"[I]nto that abundance that is silently and invisibly working on every variation, into full and enfolding abundance, into the extreme abundance of silence, yes into its opulent abundance, its sweet unity and abundance…"
Last week, Mark O’Connell shared a quote attributed to Anthony Burgess about the Irish shapeshifter, Flann O’Brien, which O’Connell opined was the “greatest blurb of all time”:
“If we don’t cherish the work of Flann O’Brien we are stupid fools who don’t deserve to have great men. Flann O’Brien is a very great man.”
It calls to mind Steve Earle’s notorious summation of the Texas songwriter, Townes Van Zandt:
“Townes Van Zandt is the best songwriter in the whole world and I’ll stand on Bob Dylan‘s coffee table in my cowboy boots and say that.”
It was one of those gloriously heretical quotes which dogged Earle for years, but it served a deeper purpose:
“I was asked for a blurb [for a Townes album], and that’s what I said,” he explains. “It was literally a sticker. Do I believe that he was a better writer than Bob Dylan? No. Do I believe he deserves to be talked about in the same breath as Bob Dylan? Yes. And I think Bob Dylan does, too. I was opening for Dylan in 1988, and the first night I was on the tour Bob played ‘Pancho and Lefty.’”
Game recognizes game. And while I can’t determine the exact provenance of the Burgess quote, he never stopped banging the drum on behalf of O’Brien, even long after the author of At Swim-Two-Birds and The Third Policeman was no longer here to make (or undercut) the case himself. Re-reading one of these appraisals this week, where Burgess placed O’Brien on the same pedestal as Joyce, I was reminded of the stage we’re at with Evan Dara right now, which is primarily getting his name (back?) into the conversation:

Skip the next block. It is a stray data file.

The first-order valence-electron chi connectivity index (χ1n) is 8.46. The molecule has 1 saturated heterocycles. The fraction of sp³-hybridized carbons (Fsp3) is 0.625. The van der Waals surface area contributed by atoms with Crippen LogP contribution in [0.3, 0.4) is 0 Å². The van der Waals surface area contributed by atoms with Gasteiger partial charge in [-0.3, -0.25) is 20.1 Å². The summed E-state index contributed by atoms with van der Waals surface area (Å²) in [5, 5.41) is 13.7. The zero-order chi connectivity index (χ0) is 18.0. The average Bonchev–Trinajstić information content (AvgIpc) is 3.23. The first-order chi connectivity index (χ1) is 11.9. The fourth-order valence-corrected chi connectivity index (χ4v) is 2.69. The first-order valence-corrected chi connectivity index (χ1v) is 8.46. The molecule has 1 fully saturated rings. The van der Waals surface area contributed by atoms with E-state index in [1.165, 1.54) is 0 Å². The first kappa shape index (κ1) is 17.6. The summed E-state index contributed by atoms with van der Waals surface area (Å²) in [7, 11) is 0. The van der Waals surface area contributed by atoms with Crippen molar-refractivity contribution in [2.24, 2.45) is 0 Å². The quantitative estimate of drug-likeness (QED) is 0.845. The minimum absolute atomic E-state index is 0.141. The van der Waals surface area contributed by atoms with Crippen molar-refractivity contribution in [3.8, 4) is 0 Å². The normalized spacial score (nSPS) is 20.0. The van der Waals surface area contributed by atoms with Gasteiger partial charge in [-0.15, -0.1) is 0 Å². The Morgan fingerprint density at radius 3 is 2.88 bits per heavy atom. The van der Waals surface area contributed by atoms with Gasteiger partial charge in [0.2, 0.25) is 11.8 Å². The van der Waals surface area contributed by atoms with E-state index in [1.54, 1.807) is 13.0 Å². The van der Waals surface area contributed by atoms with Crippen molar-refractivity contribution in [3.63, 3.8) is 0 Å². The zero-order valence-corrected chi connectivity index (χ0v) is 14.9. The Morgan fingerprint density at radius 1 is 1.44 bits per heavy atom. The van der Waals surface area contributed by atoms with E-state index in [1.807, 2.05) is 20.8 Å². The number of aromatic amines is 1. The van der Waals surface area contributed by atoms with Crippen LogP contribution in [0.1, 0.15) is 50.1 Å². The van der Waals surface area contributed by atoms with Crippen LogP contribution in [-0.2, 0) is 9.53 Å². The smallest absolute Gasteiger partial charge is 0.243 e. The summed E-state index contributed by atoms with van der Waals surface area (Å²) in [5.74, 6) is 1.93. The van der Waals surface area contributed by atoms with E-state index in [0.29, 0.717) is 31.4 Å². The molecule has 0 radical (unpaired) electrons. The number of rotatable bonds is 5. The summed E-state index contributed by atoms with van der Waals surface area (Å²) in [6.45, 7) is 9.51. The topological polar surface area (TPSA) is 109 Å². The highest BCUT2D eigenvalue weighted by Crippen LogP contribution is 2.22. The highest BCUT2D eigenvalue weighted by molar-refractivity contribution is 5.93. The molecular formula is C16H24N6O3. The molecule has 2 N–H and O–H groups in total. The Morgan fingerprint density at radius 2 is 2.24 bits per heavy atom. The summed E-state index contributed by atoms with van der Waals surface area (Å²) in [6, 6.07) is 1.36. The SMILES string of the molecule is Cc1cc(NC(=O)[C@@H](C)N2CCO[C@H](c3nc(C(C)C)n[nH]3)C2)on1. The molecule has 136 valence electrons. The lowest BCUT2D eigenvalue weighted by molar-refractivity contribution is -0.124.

“When a major author’s reputation is settled, his readership secure, his works comfortably in print, then a critic may legitimately set about the task of diminishing him. O’Brien is unquestionably a major author, but he awaits still, after the publication of his first major work, in 1939, a following devoted enough to make him a profitable commodity to the commercial publisher….It must be the purpose, then, of at least this critic to propagandize rather than objectively assess. Let more readers discover Flann O’Brien; let his fire keep in; then the time for spitting on it will come.”
Scouring the web for articles about Dara’s work, it seems that the number of papers tackling his books dropped off considerably during the first half of this decade, punctuated by the publication of Flee in 2013, which received a grand total of one non-Goodreads review. It certainly deserved more notice, but even the faithful understand that we’re not exactly operating in a meritocracy here, and that it will take a more concerted effort to raise Dara’s profile.
One of the most promising developments has been the response to the Spanish translation of The Lost Scrapbook, which Palido Fuego published as El Cuaderno Perdido in 2015. The Resources page contains links to most of the reviews they’ve collected since it was released, which demonstrates the beneficial power of a committed publisher, especially one with an established a reputation for pushing quality fiction. They are currently translating The Easy Chain and Flee, so we will get a chance to see if they make the commercial and critical headway that eluded the self-published originals.
Both Earle and Burgess were validated over time. Townes Van Zandt is revered by nearly everyone who knows anything about songwriting, and it’s never been easier to find his albums (with Live at the Old Quarter, Houston, Texas remaining the best place to start). Meanwhile, much of Flann O’Brien’s work is currently in print, thanks in part to the good folks at the Dalkey Archive and members of the International Flann O’Brien Society, which is holding its 4th conference in Salzburg this summer (#Flann2017).
Securing the reputation of Evan Dara has its own challenges, but, to quote Burgess, it’s an endeavor not without enjoyment:
“The pleasure available in these books should require no advocacy from me, but we are all so desperately unfanciful, inarticulate, pseudo-tough these days that it may require as much effort to get into Flann O’Brien’s work as into heaven—which it much resembles when it does not resemble hell.”